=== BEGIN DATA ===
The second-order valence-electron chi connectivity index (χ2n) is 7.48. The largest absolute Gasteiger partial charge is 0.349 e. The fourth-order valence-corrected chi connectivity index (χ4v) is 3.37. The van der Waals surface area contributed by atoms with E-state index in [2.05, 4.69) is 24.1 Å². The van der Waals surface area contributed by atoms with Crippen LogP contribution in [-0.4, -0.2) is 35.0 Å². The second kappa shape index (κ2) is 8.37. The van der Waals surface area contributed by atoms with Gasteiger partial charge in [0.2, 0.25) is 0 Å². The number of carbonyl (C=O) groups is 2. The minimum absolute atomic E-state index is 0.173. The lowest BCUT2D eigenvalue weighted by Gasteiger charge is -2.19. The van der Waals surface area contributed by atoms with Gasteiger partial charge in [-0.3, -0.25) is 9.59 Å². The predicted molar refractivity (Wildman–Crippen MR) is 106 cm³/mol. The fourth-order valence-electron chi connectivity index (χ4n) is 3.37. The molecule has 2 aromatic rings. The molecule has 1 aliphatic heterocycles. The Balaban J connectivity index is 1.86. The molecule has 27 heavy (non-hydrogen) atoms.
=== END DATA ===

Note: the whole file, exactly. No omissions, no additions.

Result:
The second-order valence-electron chi connectivity index (χ2n) is 7.48. The largest absolute Gasteiger partial charge is 0.349 e. The fourth-order valence-corrected chi connectivity index (χ4v) is 3.37. The van der Waals surface area contributed by atoms with E-state index in [2.05, 4.69) is 24.1 Å². The van der Waals surface area contributed by atoms with Crippen LogP contribution in [-0.4, -0.2) is 35.0 Å². The second kappa shape index (κ2) is 8.37. The van der Waals surface area contributed by atoms with Gasteiger partial charge in [0.2, 0.25) is 0 Å². The number of carbonyl (C=O) groups is 2. The minimum absolute atomic E-state index is 0.173. The lowest BCUT2D eigenvalue weighted by Gasteiger charge is -2.19. The van der Waals surface area contributed by atoms with Gasteiger partial charge in [-0.3, -0.25) is 9.59 Å². The predicted molar refractivity (Wildman–Crippen MR) is 106 cm³/mol. The fourth-order valence-electron chi connectivity index (χ4n) is 3.37. The molecule has 2 aromatic rings. The molecule has 1 aliphatic heterocycles. The Balaban J connectivity index is 1.86. The molecule has 27 heavy (non-hydrogen) atoms.